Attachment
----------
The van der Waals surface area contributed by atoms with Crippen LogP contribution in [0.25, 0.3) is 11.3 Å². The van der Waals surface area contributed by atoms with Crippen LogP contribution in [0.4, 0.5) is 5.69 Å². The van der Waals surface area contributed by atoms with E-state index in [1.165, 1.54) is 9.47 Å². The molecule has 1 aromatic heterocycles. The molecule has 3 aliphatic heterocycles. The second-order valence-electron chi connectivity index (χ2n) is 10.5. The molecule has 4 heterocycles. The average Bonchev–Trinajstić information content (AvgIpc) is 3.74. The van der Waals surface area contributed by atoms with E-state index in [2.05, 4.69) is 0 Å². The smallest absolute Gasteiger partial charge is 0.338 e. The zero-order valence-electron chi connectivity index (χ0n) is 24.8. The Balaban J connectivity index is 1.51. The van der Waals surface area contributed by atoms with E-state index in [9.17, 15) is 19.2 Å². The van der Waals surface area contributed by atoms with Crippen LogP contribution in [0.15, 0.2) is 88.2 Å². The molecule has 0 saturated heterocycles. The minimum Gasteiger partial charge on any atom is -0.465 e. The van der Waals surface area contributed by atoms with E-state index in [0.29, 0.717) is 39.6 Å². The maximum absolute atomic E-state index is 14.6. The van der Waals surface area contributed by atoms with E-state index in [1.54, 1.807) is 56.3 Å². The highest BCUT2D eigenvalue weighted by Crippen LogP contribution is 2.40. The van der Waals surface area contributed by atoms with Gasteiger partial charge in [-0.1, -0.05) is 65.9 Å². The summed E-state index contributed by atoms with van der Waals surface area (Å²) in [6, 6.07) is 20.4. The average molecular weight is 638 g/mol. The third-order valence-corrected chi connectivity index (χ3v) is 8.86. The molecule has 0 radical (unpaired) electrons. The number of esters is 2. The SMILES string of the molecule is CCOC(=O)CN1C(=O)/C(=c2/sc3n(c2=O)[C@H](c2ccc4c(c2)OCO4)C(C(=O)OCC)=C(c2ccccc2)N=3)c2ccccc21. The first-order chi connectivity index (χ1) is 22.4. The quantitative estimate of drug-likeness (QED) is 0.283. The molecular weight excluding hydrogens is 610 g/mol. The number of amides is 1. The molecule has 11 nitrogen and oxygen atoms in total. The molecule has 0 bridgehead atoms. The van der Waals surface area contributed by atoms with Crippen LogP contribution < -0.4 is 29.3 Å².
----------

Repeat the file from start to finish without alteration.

The van der Waals surface area contributed by atoms with Crippen LogP contribution in [0.25, 0.3) is 11.3 Å². The van der Waals surface area contributed by atoms with Crippen LogP contribution in [0.4, 0.5) is 5.69 Å². The van der Waals surface area contributed by atoms with E-state index in [1.165, 1.54) is 9.47 Å². The molecule has 1 aromatic heterocycles. The molecule has 3 aliphatic heterocycles. The second-order valence-electron chi connectivity index (χ2n) is 10.5. The molecule has 4 heterocycles. The average Bonchev–Trinajstić information content (AvgIpc) is 3.74. The van der Waals surface area contributed by atoms with E-state index in [2.05, 4.69) is 0 Å². The smallest absolute Gasteiger partial charge is 0.338 e. The zero-order valence-electron chi connectivity index (χ0n) is 24.8. The Balaban J connectivity index is 1.51. The van der Waals surface area contributed by atoms with E-state index in [9.17, 15) is 19.2 Å². The van der Waals surface area contributed by atoms with Crippen LogP contribution in [0.15, 0.2) is 88.2 Å². The molecule has 0 saturated heterocycles. The minimum Gasteiger partial charge on any atom is -0.465 e. The van der Waals surface area contributed by atoms with E-state index in [0.29, 0.717) is 39.6 Å². The maximum absolute atomic E-state index is 14.6. The van der Waals surface area contributed by atoms with E-state index in [1.54, 1.807) is 56.3 Å². The highest BCUT2D eigenvalue weighted by Crippen LogP contribution is 2.40. The van der Waals surface area contributed by atoms with Gasteiger partial charge in [-0.1, -0.05) is 65.9 Å². The summed E-state index contributed by atoms with van der Waals surface area (Å²) in [6, 6.07) is 20.4. The average molecular weight is 638 g/mol. The third-order valence-corrected chi connectivity index (χ3v) is 8.86. The molecule has 0 radical (unpaired) electrons. The number of esters is 2. The SMILES string of the molecule is CCOC(=O)CN1C(=O)/C(=c2/sc3n(c2=O)[C@H](c2ccc4c(c2)OCO4)C(C(=O)OCC)=C(c2ccccc2)N=3)c2ccccc21. The first-order chi connectivity index (χ1) is 22.4. The quantitative estimate of drug-likeness (QED) is 0.283. The molecular weight excluding hydrogens is 610 g/mol. The number of amides is 1. The molecule has 11 nitrogen and oxygen atoms in total. The molecule has 0 bridgehead atoms. The van der Waals surface area contributed by atoms with Crippen LogP contribution < -0.4 is 29.3 Å².